Planning Board Candidates Urge Better Transportation and Housing, Community Input
Council Council interviewing seven candidates from among two dozen applicants
Five Montgomery Countians aspiring to be on the county Planning Board interviewed before the County Council Thursday and most agreeing that more public transit and affordable housing options are needed.
They also said the community needs a greater role in the Planning Board’s activities.
The board advises the County Council on land use, crafts master plans and reviews park plans among other responsibilities.
The County Council chose seven candidates from 24 who originally applied for a vacant seat on the five-member board. One of the seven, Brandy Brooks, has applied both for the vacancy and the chair position. Current chairman Casey Anderson is running for another term and the term of member Norman Dreyfuss is expiring.
Council President Nancy Navarro said Thursday the council will discuss the candidates in closed session, but not take a formal vote until its June 25 meeting.
Brooks, a progressive activist from Wheaton who has a background in land use planning, said the board must consider racial and socioeconomic equity when making decisions that impact land use, which for her means holding more community meetings with minorities.
“It’s not going to be a technical fix. It needs to be getting to the root cause of how we got to these issues…. We have to be talking to folks of color in our communities, low-income individuals,” she said.
Brooks said the Veirs Mill Corridor master plan effectively included input from the residents who live in the affected areas, because the county held community meetings.
Asked what her definition of “revitalization” was, Brooks said it means “supporting the life that is already in a place to survive better, not replacing a place with another place.”
A majority of council members have informally endorsed Anderson for another term, while County Executive Marc Elrich has said he doesn’t approve of Anderson because he believes the chairman’s leadership has not helped minority communities. Elrich, however, has said he will respect the decision of the council.
Elrich, according to media reports, attracted controversy earlier this week when he said he “didn’t believe in the missing middle” at a housing conference in the District of Columbia, referring to multi-family housing such as duplexes and fourplexes.
One of the candidates, former Gaithersburg planning director Jennifer Russel, said she disagreed with the comments and that “serious changes are needed” to the county’s zoning ordinances.
“Everyone can’t live in Bethesda and the SSP will have to look at other areas,” she said, referring to the county’s subdivision staging policy, which set thresholds for establishing a development moratorium.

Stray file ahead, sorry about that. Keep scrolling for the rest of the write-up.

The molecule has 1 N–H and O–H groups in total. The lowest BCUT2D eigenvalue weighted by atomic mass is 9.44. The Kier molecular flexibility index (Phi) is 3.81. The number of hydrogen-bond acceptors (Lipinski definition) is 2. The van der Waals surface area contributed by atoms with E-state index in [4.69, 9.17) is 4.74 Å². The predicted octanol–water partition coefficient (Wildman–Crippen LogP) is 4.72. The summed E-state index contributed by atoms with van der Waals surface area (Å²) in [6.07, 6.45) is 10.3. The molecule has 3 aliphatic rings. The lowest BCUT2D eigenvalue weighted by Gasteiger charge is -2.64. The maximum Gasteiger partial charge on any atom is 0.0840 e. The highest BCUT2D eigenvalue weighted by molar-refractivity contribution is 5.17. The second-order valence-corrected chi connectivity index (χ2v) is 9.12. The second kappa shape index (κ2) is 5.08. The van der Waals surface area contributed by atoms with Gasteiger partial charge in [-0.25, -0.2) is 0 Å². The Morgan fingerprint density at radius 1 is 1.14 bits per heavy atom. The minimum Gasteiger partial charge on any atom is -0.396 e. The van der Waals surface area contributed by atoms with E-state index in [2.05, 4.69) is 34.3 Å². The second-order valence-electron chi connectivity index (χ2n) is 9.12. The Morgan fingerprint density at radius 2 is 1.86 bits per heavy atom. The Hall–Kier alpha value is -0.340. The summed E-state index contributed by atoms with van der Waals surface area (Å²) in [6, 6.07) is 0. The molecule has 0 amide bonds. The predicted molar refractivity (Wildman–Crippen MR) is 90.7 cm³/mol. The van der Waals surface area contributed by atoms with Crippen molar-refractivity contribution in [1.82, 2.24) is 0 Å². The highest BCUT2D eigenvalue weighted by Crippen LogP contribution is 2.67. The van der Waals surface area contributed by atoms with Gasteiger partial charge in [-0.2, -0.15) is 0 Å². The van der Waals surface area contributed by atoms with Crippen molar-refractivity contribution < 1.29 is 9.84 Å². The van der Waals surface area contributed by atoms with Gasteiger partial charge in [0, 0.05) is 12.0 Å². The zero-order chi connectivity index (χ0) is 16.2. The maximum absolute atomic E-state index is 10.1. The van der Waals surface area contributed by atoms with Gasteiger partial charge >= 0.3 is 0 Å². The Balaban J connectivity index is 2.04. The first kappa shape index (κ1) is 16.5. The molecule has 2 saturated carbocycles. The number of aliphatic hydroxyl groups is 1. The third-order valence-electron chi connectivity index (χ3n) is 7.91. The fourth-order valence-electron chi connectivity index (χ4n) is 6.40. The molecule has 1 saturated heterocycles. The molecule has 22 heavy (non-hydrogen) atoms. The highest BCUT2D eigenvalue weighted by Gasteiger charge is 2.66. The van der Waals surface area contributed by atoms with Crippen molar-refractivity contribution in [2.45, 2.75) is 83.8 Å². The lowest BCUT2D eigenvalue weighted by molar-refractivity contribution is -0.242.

Russel added that she hopes the Planning Board can work together with the boards of other jurisdictions in the region as part of the Metropolitan Washington Council of Governments, particularly on issues such as regional transportation. Last year’s agreement between Maryland, Virginia and the District to secure dedicated funding for Metro, she said, is an example to be followed.
Julian Haffner, a Gaithersburg attorney who interviewed Tuesday, said he believes a number of changes to the county’s approach to retail development are needed, particularly in a way that incorporates affordable housing.
“There is a need for millennials to congregate in spaces other than malls,” he said.
William Kirwan, a Bethesda architect and former member of the Montgomery County Historic Preservation Commission, said the county has “created a bit of a log jam” in constructing housing that is either at the higher end or the lower end. There is “unrealized potential” for more middle-income housing in Montgomery Village and Germantown, he said, in response to a question about how he planned to take into account the concerns of upcounty residents.
Kirwan added that the Planning Board must move forward on the proposed 15-mile Corridor Cities Transitway bus line between Shady Grove and Clarksburg.
“The development that happens around those stations is critical,” he said.
Partap Verma, a grassroots activist from Forest Glen and attorney in the Department of Homeland Security, also said he thinks the transitway will be a large help to the upcounty’s transit deficiency for residents who do not live near the MARC commuter train line.
“These are great examples of how we can connect people rather than the traditional rail system … [But] if MARC really was a true alternative to Metro, that would be a game-changer,” he said.
Verma also said he wants the Planning Board to take a more aggressive approach to zoning for retail development and affordable housing around Metro stations, such as Glenmont and Wheaton.
“We’re not talking about putting in large density next to communities that don’t want to change,” he said.
Verma also said he would prioritize pedestrian safety improvements, using his neighborhood of Forest Glen as an example. It is walkable “in theory,” he said, but the lack of sidewalks and other pedestrian-friendly features makes it dangerous.
Verma added that balancing the concerns of school crowding and the need for more development is difficult, but that ultimately the county must ultimately grow its tax base.
“If you’re not going to grow and you’re going to restrict development, you’re not going to get the revenue that funds our schools. It’s a difficult cycle to be in,” he said.
Charles Kauffman, a Bethesda attorney and former member of the board of the tourism agency Visit Montgomery, said the Planning Board must craft visions similar to the Virginia Tech Innovation Campus graduate school that will be built adjacent to Amazon’s new headquarters in Northern Virginia.
“I mean that’s magic. That’s amazing. What’s going on there is an example for all communities,” he said.
Dan Schere can be reached at Daniel.email@example.com